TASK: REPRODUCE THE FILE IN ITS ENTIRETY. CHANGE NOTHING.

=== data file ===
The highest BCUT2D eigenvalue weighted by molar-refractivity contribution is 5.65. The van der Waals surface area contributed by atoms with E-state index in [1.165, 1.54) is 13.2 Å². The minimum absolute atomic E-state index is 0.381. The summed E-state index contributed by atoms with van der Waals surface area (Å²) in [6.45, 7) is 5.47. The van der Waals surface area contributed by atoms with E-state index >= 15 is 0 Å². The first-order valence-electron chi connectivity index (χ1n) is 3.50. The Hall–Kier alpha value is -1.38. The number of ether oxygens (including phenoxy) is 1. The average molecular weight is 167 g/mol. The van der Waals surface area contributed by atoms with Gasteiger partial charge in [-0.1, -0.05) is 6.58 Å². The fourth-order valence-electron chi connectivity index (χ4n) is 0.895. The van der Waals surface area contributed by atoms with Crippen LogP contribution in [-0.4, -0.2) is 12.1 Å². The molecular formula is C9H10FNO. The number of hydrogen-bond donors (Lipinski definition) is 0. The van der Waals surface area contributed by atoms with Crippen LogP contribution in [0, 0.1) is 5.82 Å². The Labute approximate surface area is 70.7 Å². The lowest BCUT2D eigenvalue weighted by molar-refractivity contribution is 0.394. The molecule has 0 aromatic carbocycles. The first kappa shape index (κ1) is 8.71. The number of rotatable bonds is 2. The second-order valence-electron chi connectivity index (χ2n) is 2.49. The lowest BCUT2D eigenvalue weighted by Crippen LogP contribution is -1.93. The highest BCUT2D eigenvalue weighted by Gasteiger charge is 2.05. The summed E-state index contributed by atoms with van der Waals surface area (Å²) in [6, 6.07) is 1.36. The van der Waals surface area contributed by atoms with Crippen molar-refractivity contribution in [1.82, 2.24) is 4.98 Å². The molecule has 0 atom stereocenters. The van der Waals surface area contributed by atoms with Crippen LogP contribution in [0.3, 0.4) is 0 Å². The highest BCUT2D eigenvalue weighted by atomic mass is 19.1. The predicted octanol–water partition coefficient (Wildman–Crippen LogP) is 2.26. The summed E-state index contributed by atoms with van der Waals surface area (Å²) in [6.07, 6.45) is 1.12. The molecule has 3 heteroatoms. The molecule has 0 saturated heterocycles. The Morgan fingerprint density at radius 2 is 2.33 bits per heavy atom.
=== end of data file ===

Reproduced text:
The highest BCUT2D eigenvalue weighted by molar-refractivity contribution is 5.65. The van der Waals surface area contributed by atoms with E-state index in [1.165, 1.54) is 13.2 Å². The minimum absolute atomic E-state index is 0.381. The summed E-state index contributed by atoms with van der Waals surface area (Å²) in [6.45, 7) is 5.47. The van der Waals surface area contributed by atoms with E-state index >= 15 is 0 Å². The first-order valence-electron chi connectivity index (χ1n) is 3.50. The Hall–Kier alpha value is -1.38. The number of ether oxygens (including phenoxy) is 1. The average molecular weight is 167 g/mol. The van der Waals surface area contributed by atoms with Gasteiger partial charge in [-0.1, -0.05) is 6.58 Å². The fourth-order valence-electron chi connectivity index (χ4n) is 0.895. The van der Waals surface area contributed by atoms with Crippen LogP contribution in [-0.4, -0.2) is 12.1 Å². The molecular formula is C9H10FNO. The number of hydrogen-bond donors (Lipinski definition) is 0. The van der Waals surface area contributed by atoms with Crippen LogP contribution in [0, 0.1) is 5.82 Å². The Labute approximate surface area is 70.7 Å². The lowest BCUT2D eigenvalue weighted by molar-refractivity contribution is 0.394. The molecule has 0 aromatic carbocycles. The first kappa shape index (κ1) is 8.71. The number of rotatable bonds is 2. The second-order valence-electron chi connectivity index (χ2n) is 2.49. The lowest BCUT2D eigenvalue weighted by Crippen LogP contribution is -1.93. The highest BCUT2D eigenvalue weighted by Gasteiger charge is 2.05. The summed E-state index contributed by atoms with van der Waals surface area (Å²) in [6, 6.07) is 1.36. The van der Waals surface area contributed by atoms with Crippen molar-refractivity contribution in [1.82, 2.24) is 4.98 Å². The molecule has 0 atom stereocenters. The van der Waals surface area contributed by atoms with Crippen LogP contribution in [0.3, 0.4) is 0 Å². The highest BCUT2D eigenvalue weighted by atomic mass is 19.1. The predicted octanol–water partition coefficient (Wildman–Crippen LogP) is 2.26. The summed E-state index contributed by atoms with van der Waals surface area (Å²) in [6.07, 6.45) is 1.12. The molecule has 3 heteroatoms. The molecule has 0 saturated heterocycles. The Morgan fingerprint density at radius 2 is 2.33 bits per heavy atom.